Defunct Games
  1. 1989
  2. 1990
  3. 1991
  4. 1992
  5. 1993
Super Smash TV
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Super Smash TV Super Smash TV Super Smash TV
  • Review Score:

  • D+
Smash TV is easily one of the most exciting arcade games of all time. It's a game that is not afraid to throw hundreds of enemies at you and make you spend copious amounts of money on the beast. It featured a unique control layout and simply (yet addictive) game play that kept you riveted until the very end. Big money, big prizes, I love it!

But despite being one of the best arcade games of all time not all of the console ports worked out. Although there were a few cosmetic changes to the Super NES version it is by far the best port of Smash TV of any system in that era. The system's four face buttons made the game a perfect fit for the Super NES; ultimately saving gamers hundreds of dollars they might have spent playing it in the arcades. On the flip side there were the Sega ports, which found Smash TV on everything from the Genesis to the Game Gear. Unlike the Super NES, the Genesis was not the ideal place for a game like this. The controls were bad and the game was too dark, completely missing the feel of the arcade game.

Unfortunately it's the Sega Master System port that takes the cake as the worst version of Smash TV possible. This is a game so broken that Acclaim shouldn't have even called it Smash TV. All of the ingredients are here but this is one arcade port that is a little undercooked.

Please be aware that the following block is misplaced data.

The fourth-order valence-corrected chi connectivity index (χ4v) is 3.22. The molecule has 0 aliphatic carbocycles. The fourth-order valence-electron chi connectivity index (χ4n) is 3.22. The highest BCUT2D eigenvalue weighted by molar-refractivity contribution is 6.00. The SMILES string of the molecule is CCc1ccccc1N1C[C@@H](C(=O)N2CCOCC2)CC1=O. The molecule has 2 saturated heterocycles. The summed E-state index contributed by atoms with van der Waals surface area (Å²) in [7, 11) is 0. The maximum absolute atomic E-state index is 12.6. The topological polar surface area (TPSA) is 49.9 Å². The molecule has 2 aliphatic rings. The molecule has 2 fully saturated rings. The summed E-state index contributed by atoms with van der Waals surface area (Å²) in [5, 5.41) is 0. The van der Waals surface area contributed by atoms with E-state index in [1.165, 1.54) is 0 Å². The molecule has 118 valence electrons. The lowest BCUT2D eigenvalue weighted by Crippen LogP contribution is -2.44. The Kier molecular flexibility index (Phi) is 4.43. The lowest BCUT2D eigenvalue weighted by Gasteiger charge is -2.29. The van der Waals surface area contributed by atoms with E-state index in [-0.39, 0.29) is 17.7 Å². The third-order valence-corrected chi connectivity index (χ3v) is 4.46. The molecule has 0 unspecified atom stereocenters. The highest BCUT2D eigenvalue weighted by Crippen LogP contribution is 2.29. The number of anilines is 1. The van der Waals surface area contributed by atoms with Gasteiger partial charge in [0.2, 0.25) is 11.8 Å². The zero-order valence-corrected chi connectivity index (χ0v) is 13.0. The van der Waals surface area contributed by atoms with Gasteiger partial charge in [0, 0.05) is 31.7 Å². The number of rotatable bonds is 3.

It's not hard to see why Smash TV is so bad on the Master System; for one thing Sega's 8-bitter just doesn't have the right control for this outing. In the arcade Smash TV was controlled by two separate joysticks, one that moved your player and the other that shot in different directions. This allowed you to rush around each room and kill whoever got close to you, no matter what direction they were rushing from. But the Master System only has two buttons, one that shoots in front of you and one that shoots in back of you. Some may get used to this awkward control scheme, but nobody would prefer it over what was found in the arcade.

Shooting the people around you is next to impossible thanks to this crummy control scheme, you'll end up dying simply because you can't shoot to your side without looking at (or away) from the enemy. This frustration only increases as you progress through the game and more enemies are tossed your way. Nowhere is this more of an issue than when you are dealing with the game's lengthy boss battles. It's nice that Acclaim was able to fit everything from the arcade into the Master System cart (including the two player option), but with controls this bad you have to wonder why they even bothered.

Nobody expected the graphics to be anywhere near arcade quality, but this 8-Bit port looks awful. The enemies pop around the level with terrible frame rate issues and this title is riddled with horrible slow downs. The room's themselves are considerably smaller than their arcade counterpart, which seems to work against you more than anything. Take into consideration that almost all of the animation has been taken out and you have a game that is really ugly.

Smash TV on the Master System is completely unnecessary. You know it's going to be bad just from the system's lack of buttons, so why even bother spending time with this game? These days you can find accurate versions of Smash TV on a number of game systems; by all means go and buy one of those before even looking at this Master System port. The writing is on the walls, Smash TV is not meant for 8-bit consoles!
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